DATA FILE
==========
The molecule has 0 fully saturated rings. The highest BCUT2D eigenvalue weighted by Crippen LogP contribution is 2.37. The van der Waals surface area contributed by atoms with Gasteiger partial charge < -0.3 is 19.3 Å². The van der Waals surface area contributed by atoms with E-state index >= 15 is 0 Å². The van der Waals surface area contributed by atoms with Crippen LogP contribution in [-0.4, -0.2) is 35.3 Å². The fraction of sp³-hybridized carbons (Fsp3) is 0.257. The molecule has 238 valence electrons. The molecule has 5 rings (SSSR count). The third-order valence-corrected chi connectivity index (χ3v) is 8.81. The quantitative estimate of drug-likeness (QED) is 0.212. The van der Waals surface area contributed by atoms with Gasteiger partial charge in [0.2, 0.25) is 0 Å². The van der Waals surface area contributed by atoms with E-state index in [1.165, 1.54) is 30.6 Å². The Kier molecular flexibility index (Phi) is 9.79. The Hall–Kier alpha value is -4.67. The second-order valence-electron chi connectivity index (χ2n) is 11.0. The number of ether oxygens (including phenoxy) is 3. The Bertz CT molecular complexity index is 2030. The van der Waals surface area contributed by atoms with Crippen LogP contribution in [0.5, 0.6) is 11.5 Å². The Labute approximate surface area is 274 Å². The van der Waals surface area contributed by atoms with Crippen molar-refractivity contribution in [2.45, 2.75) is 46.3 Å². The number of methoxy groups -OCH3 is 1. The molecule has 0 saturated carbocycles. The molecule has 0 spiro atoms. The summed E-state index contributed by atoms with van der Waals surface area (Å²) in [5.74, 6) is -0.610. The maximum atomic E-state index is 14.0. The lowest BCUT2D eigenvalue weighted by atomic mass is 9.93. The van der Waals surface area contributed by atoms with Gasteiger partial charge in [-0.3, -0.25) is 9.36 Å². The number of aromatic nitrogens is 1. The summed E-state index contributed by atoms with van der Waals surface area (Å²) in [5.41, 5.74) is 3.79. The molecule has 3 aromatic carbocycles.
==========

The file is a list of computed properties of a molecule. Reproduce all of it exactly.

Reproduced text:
The molecule has 0 fully saturated rings. The highest BCUT2D eigenvalue weighted by Crippen LogP contribution is 2.37. The van der Waals surface area contributed by atoms with Gasteiger partial charge < -0.3 is 19.3 Å². The van der Waals surface area contributed by atoms with E-state index >= 15 is 0 Å². The van der Waals surface area contributed by atoms with Crippen LogP contribution in [-0.4, -0.2) is 35.3 Å². The fraction of sp³-hybridized carbons (Fsp3) is 0.257. The molecule has 238 valence electrons. The molecule has 5 rings (SSSR count). The third-order valence-corrected chi connectivity index (χ3v) is 8.81. The quantitative estimate of drug-likeness (QED) is 0.212. The van der Waals surface area contributed by atoms with Gasteiger partial charge in [0.2, 0.25) is 0 Å². The van der Waals surface area contributed by atoms with E-state index in [1.165, 1.54) is 30.6 Å². The Kier molecular flexibility index (Phi) is 9.79. The Hall–Kier alpha value is -4.67. The second-order valence-electron chi connectivity index (χ2n) is 11.0. The number of ether oxygens (including phenoxy) is 3. The Bertz CT molecular complexity index is 2030. The van der Waals surface area contributed by atoms with Crippen LogP contribution in [0.5, 0.6) is 11.5 Å². The Labute approximate surface area is 274 Å². The van der Waals surface area contributed by atoms with Crippen molar-refractivity contribution in [2.45, 2.75) is 46.3 Å². The number of methoxy groups -OCH3 is 1. The molecule has 0 saturated carbocycles. The molecule has 0 spiro atoms. The summed E-state index contributed by atoms with van der Waals surface area (Å²) in [5.74, 6) is -0.610. The maximum atomic E-state index is 14.0. The lowest BCUT2D eigenvalue weighted by atomic mass is 9.93. The van der Waals surface area contributed by atoms with Gasteiger partial charge in [-0.3, -0.25) is 9.36 Å². The number of aromatic nitrogens is 1. The summed E-state index contributed by atoms with van der Waals surface area (Å²) in [5.41, 5.74) is 3.79. The molecule has 3 aromatic carbocycles.